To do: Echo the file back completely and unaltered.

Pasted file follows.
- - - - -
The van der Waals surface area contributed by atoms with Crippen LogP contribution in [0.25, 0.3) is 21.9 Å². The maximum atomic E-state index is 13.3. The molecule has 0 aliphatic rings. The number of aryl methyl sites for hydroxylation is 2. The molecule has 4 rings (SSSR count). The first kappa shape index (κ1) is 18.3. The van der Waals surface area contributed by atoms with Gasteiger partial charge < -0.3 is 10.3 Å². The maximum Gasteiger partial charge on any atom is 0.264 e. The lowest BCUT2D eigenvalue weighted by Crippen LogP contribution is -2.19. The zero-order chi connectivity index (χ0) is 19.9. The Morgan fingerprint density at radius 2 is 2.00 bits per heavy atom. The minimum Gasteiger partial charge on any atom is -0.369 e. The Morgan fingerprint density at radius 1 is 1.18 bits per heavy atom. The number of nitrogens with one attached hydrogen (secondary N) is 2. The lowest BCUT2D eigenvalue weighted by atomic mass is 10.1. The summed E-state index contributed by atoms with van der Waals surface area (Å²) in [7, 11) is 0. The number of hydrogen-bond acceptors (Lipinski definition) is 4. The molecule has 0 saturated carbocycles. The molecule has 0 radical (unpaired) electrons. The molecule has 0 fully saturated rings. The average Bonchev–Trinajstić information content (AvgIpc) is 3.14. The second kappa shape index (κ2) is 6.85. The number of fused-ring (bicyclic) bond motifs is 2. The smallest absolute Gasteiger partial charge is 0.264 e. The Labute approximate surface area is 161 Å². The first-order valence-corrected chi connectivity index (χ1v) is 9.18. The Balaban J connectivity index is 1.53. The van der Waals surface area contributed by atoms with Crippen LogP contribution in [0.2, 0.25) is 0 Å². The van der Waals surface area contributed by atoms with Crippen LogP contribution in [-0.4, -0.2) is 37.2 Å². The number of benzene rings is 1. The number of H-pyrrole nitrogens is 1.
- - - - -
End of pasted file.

The van der Waals surface area contributed by atoms with Crippen LogP contribution in [0.25, 0.3) is 21.9 Å². The maximum atomic E-state index is 13.3. The molecule has 0 aliphatic rings. The number of aryl methyl sites for hydroxylation is 2. The molecule has 4 rings (SSSR count). The first kappa shape index (κ1) is 18.3. The van der Waals surface area contributed by atoms with Gasteiger partial charge < -0.3 is 10.3 Å². The maximum Gasteiger partial charge on any atom is 0.264 e. The lowest BCUT2D eigenvalue weighted by Crippen LogP contribution is -2.19. The zero-order chi connectivity index (χ0) is 19.9. The Morgan fingerprint density at radius 2 is 2.00 bits per heavy atom. The minimum Gasteiger partial charge on any atom is -0.369 e. The Morgan fingerprint density at radius 1 is 1.18 bits per heavy atom. The number of nitrogens with one attached hydrogen (secondary N) is 2. The lowest BCUT2D eigenvalue weighted by atomic mass is 10.1. The summed E-state index contributed by atoms with van der Waals surface area (Å²) in [7, 11) is 0. The number of hydrogen-bond acceptors (Lipinski definition) is 4. The molecule has 0 saturated carbocycles. The molecule has 0 radical (unpaired) electrons. The molecule has 0 fully saturated rings. The average Bonchev–Trinajstić information content (AvgIpc) is 3.14. The second kappa shape index (κ2) is 6.85. The number of fused-ring (bicyclic) bond motifs is 2. The smallest absolute Gasteiger partial charge is 0.264 e. The Labute approximate surface area is 161 Å². The first-order valence-corrected chi connectivity index (χ1v) is 9.18. The Balaban J connectivity index is 1.53. The van der Waals surface area contributed by atoms with Crippen LogP contribution in [0.2, 0.25) is 0 Å². The van der Waals surface area contributed by atoms with Crippen LogP contribution in [-0.4, -0.2) is 37.2 Å². The number of benzene rings is 1. The number of H-pyrrole nitrogens is 1.